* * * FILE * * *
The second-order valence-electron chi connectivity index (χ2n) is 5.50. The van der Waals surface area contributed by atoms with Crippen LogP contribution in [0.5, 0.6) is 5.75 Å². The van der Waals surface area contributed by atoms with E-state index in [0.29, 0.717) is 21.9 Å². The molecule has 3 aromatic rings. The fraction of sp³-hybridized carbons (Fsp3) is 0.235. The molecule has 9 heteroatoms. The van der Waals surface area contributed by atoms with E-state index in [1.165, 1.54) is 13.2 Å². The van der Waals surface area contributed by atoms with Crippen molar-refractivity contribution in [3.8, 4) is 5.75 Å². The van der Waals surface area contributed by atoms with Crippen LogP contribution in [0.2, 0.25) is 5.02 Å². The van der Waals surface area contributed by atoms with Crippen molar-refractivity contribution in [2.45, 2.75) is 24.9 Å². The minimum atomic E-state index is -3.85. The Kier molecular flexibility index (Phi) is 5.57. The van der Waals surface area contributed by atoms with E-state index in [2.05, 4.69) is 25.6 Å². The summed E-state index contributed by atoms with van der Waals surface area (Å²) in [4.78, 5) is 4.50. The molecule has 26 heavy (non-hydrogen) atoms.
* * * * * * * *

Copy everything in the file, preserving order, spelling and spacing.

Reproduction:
The second-order valence-electron chi connectivity index (χ2n) is 5.50. The van der Waals surface area contributed by atoms with Crippen LogP contribution in [0.5, 0.6) is 5.75 Å². The van der Waals surface area contributed by atoms with E-state index in [0.29, 0.717) is 21.9 Å². The molecule has 3 aromatic rings. The fraction of sp³-hybridized carbons (Fsp3) is 0.235. The molecule has 9 heteroatoms. The van der Waals surface area contributed by atoms with E-state index in [1.165, 1.54) is 13.2 Å². The van der Waals surface area contributed by atoms with Crippen molar-refractivity contribution in [3.8, 4) is 5.75 Å². The van der Waals surface area contributed by atoms with Crippen LogP contribution in [0.2, 0.25) is 5.02 Å². The van der Waals surface area contributed by atoms with Crippen molar-refractivity contribution in [2.45, 2.75) is 24.9 Å². The minimum atomic E-state index is -3.85. The Kier molecular flexibility index (Phi) is 5.57. The van der Waals surface area contributed by atoms with E-state index in [2.05, 4.69) is 25.6 Å². The summed E-state index contributed by atoms with van der Waals surface area (Å²) in [4.78, 5) is 4.50. The molecule has 26 heavy (non-hydrogen) atoms.